Court name
Bulawayo High Court
Case number
HB 105 of 2006

Apostolic Faith Mission Of Portland, Oregon [Southern African Headquarters] Inc v Rev. Sibanda and Ors (HB 105 of 2006) [2006] ZWBHC 105 (20 September 2006);

Law report citations
Media neutral citation
[2006] ZWBHC 105

                                                                                    Judgment No. HB 105/06

                                                                                    Case No. HC 707/05

                                                                                    X Ref HC 1171/05; 101/06

 

THE APOSTOLIC FAITH MISSION OF PORTLAND,

OREGON [SOUTHERN AFRICAN HEADQUARTERS] INC

 

Versus

 

REVEREND RICHARD JOHN SIBANDA

 

And

 

REVEREND DWIGHT L BALTZELL

 

And

 

ONIUS GUMBO

 

And

 

ASHOWORTH MAHACHI

 

And

 

EVANS MHLANGA

 

IN THE HIGH COURT OF ZIMBABWE

BERE J

BULAWAYO 2 FEBRUARY AND 21 SEPTEMBER 2006

 

Advocate S Nkiwane, instructed by Cheda & Partners, for applicants

Advocate H Zhou, instructed by Musunga & Associatesfor respondents

 

Judgment

 

            BERE J:         On 22 April 2005 the applicants in this matter filed an urgent  chamber application which was subsequently served on the respondents following directives from my brother Judge, NDOUJ who was seized with that matter.

            After the respondents had filed their opposing papers on 20 April 2005, the applicants filed their answering papers as well as supplementary affidavits.  At that stage the applicants were being represented by Messrs Cheda and Partners Legal Practitioners and the respondents by Messrs Gutu and Chikowero Legal Practitioners.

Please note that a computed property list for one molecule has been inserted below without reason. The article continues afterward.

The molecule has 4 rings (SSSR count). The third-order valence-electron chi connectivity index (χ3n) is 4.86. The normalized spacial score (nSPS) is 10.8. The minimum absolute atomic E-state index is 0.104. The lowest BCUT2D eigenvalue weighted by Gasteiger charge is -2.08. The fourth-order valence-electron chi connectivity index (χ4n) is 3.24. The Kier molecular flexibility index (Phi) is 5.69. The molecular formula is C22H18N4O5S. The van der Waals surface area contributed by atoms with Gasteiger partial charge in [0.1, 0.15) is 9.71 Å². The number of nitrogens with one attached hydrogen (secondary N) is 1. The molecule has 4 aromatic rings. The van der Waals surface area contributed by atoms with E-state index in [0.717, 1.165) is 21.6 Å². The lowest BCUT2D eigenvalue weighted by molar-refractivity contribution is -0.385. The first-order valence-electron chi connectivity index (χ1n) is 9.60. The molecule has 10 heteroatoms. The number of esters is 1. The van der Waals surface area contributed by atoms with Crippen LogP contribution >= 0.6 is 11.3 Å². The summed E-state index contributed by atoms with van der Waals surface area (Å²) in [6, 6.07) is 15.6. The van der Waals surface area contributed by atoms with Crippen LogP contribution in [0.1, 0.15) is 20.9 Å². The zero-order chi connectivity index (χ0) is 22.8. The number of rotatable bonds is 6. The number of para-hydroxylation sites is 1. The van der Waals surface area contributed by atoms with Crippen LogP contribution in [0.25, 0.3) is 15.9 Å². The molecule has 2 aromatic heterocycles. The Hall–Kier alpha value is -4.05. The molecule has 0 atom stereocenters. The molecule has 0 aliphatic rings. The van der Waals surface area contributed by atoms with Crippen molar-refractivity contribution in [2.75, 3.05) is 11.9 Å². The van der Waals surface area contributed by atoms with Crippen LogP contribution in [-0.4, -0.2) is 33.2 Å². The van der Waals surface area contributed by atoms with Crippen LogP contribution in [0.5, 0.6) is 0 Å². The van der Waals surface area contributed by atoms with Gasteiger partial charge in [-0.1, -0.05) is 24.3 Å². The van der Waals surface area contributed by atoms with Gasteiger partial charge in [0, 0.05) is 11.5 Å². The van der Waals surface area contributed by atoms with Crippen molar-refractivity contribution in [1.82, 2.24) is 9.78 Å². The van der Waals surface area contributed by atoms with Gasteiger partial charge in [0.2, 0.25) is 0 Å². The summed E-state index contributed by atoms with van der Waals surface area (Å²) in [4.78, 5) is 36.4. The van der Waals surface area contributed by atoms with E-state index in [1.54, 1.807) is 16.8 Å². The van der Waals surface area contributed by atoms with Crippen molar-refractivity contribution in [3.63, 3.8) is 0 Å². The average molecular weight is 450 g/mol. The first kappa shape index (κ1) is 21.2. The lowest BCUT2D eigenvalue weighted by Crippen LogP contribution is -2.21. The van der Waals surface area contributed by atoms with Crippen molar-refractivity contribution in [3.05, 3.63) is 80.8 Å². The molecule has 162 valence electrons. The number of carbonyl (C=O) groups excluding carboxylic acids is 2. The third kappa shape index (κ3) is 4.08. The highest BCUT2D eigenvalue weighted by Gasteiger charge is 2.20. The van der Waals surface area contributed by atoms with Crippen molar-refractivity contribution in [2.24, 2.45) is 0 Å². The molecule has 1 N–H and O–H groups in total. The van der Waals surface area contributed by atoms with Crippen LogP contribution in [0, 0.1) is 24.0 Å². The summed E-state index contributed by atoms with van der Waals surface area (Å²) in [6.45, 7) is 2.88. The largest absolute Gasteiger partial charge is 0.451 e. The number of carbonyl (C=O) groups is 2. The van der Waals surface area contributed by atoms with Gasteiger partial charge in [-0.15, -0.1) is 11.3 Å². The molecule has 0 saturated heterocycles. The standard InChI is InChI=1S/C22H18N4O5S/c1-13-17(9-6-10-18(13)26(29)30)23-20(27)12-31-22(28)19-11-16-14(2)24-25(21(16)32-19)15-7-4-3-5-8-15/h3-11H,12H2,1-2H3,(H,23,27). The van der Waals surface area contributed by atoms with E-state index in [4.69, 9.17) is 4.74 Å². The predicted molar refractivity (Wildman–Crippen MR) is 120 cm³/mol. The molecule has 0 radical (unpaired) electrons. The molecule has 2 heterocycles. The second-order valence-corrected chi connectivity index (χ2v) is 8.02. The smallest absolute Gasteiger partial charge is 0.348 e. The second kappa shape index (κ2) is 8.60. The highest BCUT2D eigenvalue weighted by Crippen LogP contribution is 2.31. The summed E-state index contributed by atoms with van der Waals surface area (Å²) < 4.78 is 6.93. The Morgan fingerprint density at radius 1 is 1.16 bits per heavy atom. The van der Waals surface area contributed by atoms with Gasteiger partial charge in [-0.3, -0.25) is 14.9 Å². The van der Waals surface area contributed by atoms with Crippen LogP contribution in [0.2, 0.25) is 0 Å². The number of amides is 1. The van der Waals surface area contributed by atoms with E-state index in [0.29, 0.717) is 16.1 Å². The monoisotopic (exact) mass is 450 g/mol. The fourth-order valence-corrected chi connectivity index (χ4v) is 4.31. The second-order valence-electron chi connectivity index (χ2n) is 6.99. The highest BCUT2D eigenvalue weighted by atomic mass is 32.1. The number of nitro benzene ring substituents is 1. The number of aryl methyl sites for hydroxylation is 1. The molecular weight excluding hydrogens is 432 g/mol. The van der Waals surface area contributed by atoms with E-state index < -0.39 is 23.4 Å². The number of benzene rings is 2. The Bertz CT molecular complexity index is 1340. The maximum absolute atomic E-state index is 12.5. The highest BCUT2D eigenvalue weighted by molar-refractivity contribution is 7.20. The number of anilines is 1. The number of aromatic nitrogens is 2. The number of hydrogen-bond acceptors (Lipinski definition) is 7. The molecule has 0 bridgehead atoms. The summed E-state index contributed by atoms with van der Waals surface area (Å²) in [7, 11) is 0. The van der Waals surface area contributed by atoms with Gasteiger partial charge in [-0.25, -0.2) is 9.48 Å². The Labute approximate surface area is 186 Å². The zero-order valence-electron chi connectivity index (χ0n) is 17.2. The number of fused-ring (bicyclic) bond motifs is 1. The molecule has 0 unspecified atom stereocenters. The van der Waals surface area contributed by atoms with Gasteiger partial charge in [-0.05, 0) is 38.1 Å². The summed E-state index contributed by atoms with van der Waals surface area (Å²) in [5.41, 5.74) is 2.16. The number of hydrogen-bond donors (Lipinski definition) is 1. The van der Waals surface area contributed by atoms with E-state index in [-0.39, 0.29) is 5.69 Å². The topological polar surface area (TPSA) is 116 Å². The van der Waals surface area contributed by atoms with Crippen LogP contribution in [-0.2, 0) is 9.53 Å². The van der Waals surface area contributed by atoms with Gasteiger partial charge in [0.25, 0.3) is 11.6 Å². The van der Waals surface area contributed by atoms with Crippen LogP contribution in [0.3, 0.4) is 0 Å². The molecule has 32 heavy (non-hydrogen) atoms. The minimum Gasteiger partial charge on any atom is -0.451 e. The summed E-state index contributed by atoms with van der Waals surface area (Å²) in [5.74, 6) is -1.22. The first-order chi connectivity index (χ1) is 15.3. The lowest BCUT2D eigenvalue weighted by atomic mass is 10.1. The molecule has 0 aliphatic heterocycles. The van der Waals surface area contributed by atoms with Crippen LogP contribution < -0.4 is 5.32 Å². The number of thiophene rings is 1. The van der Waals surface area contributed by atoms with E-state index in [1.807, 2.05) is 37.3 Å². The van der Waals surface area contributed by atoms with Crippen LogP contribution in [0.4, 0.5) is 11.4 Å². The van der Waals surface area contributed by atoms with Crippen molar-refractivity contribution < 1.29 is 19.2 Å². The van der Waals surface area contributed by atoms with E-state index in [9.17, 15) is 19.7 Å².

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            After hearing arguments NDOUJ, determined the matter in judgment number HB-48-05.  It is clear there was some confusion as to whether NDOUJ had granted a provisional order or a final order.  This confusion came to my attention in case number HC 1535/05 which was filed by the respondents as an urgent chamber application against the applicants.  In judgment number HB-105-05 I  made a determination that the judgment by NDOUJ was a provisional judgment which required a subsequent application for either confirmation or discharge.  My assumption is that all the interested parties must have seen my judgment.

            There was also an abortive attempt by the respondents to prosecute an appeal against the decision made by NDOUJ.  At the time of hearing the instant matter both Advocate Nkiwane (for the applicants) andAdvocate Zhou (for the respondents) were in agreement that the appeal had been abandoned.

            On 9 November 2005 the applicants were served with the respondent’s heads of argument.  Up until this matter was heard no attempt had been made by the applicants to file their heads of argument.

            On 24 January 2006 the respondent’s counsel filed a notice of set down seeking the discharge of the provisional order granted by NDOUJ.  The notice was subsequently served on the applicants’ counsel.  The set down date was given as 2 February 2006.